Following the fundamental theorem of algebra, I can (as stated here in Sec. 1.1.4) factor an $n$th-order linear ordinary differential equation $$ a_n \frac{d^n x}{dt^n} + a_{n-1} \frac{d^{n-1} x}{dt^{n-1}} +\cdots+a_1 \frac{dx}{dt}+a_0 = 0 $$ into $$ a_n \left( \frac{d}{dt} - r_1 \right) \left( \frac{d}{dt} - r_2 \right) \cdots \left( \frac{d}{dt} - r_n \right) x = 0 . $$

The Mathematica representation of the former is trivial, and I would represent the latter as

difOp[t, r] = (Dt[#, {t}] - r) &
an difOp[t, r1][ difOp[t, r2][x[t]] ] == 0

Is there any way to get the Mathematica kernel to connect the two, e.g. to compute the second from the first?

| improve this question | | | | |
  • 1
    $\begingroup$ If you just want to get $r_1, r_2,\cdots,r_n$ you can simply Solve $ a_n x^n + a_{n-1} x^{n-1} +\cdots+a_1 x+a_0 = 0 $. $\endgroup$ – xzczd Jul 18 '14 at 7:02

The differential operator in the first form can be written as

dd1[n_] := (Sum[a[k] D[#, {t, k}], {k, 0, n}]) &

and is applied for example as


a[0] x[t] + a[1] Derivative[1][x][t]


dd1[2] @x[t]

a[0] x[t] + a[1] Derivative[1][x][t] + a[2] (x^\[Prime]\[Prime])[t]

In the second (product) form we would perhaps try

d2[n_] := a[n] Expand[Product[D[#, t] - r[k], {k, 0, n}]] & 

But application leads to


a[2] (-r[0] r[1] r[2] + r[0] r[1] Derivative[1][x][t] + 
   r[0] r[2] Derivative[1][x][t] + r[1] r[2] Derivative[1][x][t] - 
   r[0] Derivative[1][x][t]^2 - r[1] Derivative[1][x][t]^2 - 
   r[2] Derivative[1][x][t]^2 + Derivative[1][x][t]^3)

which is not the result we want.

So let us proceed step by step.

First we refrain from using D[] immediately but replace it by the symbol d:

d2[n_] := a[n] Expand[Product[d - r[k], {k, 0, n}]]


a[1] (d^2 - d r[0] - d r[1] + r[0] r[1])

Ok. Now in this expression we replace d^m by D[#,[t,m}] for m=1, 2, ..., n which gives us

dd2[n_] := a[n]*Expand[Product[d - r[k], {k, 1, n}]] /. 
         d^(m_) -> D[#1, {t, m}] /. d -> D[#1, {t, 1}] & 

Notice that we need to replace the the first power of d separately because it does not match te pattern d^m_.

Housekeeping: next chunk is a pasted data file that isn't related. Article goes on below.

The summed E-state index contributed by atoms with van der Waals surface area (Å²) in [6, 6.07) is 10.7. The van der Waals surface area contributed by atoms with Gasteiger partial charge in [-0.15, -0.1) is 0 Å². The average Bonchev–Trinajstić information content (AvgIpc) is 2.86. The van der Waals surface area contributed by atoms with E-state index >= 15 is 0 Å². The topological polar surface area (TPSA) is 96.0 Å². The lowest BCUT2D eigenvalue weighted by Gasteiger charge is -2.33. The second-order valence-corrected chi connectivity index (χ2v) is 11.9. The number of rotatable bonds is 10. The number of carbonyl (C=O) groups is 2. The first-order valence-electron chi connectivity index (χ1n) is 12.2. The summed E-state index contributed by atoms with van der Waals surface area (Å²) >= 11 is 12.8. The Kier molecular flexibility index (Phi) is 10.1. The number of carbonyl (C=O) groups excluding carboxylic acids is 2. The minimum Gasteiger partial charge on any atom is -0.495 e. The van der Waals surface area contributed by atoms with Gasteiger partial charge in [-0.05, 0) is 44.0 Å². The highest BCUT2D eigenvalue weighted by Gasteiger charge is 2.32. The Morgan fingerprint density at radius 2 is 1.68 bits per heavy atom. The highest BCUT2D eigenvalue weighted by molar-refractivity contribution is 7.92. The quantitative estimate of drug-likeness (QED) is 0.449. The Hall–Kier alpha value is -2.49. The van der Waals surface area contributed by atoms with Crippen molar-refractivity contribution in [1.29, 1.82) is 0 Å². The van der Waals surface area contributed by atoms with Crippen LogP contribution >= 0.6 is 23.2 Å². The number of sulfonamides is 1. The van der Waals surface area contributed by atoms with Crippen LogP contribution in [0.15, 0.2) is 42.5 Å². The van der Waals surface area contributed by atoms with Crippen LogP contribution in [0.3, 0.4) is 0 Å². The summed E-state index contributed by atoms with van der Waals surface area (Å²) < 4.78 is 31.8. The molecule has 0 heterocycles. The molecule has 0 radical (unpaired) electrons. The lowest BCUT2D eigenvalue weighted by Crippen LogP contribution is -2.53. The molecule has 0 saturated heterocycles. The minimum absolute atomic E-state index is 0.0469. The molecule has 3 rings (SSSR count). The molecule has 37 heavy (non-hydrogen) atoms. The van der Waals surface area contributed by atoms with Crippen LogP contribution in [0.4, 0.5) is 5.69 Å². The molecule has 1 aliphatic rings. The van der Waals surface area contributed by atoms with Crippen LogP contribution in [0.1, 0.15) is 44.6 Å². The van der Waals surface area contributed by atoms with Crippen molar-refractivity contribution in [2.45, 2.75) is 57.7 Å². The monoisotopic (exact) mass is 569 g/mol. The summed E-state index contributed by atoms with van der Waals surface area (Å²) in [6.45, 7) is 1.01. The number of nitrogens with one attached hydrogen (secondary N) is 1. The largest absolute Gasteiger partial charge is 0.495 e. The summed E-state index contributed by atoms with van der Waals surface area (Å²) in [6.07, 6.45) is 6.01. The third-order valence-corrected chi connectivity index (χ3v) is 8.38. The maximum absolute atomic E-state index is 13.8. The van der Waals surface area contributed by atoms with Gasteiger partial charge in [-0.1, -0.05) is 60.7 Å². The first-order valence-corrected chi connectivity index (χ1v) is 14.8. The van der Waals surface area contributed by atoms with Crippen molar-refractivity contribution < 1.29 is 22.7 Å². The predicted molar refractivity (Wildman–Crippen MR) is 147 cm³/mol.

Applying it


a[2] (r[1] r[2] - r[1] Derivative[1][x][t] - 
   r[2] Derivative[1][x][t] + (x^\[Prime]\[Prime])[t])

shows that it is correct.

Now the quantities r[i] are of course the roots of the equation

eq[n_] := 0 == Sum[a[k] r^k, {k, 0, n}]


0 == a[0] + r a[1]


0 == a[0] + r a[1] + r^2 a[2]

These can be written explicitly thus

r[n_, k_] := Root[Sum[a[j] #1^j , {j, 0, n}] &, k]

r[5, 2]

Root[a[0] + a[1] #1 + a[2] #1^2 + a[3] #1^3 + a[4] #1^4 + a[5] #1^5 &, 2]

Summarizing, we have provided all contructs requested in the question.

Regards, Wolfgang

| improve this answer | | | | |
  • $\begingroup$ I had thought about something like this, as an FDTD book I've got does it. Is there a name in mathematics for this type of operation, converting a differential operator to a symbol and back? I know the FDTD book references a paper in connection with this; it appears there in an analytic context (computing a vector calculus identity). Thank you. $\endgroup$ – timdewolf Jul 19 '14 at 23:49
  • $\begingroup$ @timedewolf: Sorry for replying so late. I was on vacation. My answer to your question is: not that I'm aware of. I just used this bidirectional replacement in the context of this specific Problem. $\endgroup$ – Dr. Wolfgang Hintze Aug 10 '14 at 20:05

Your Answer

By clicking “Post Your Answer”, you agree to our terms of service, privacy policy and cookie policy

Not the answer you're looking for? Browse other questions tagged or ask your own question.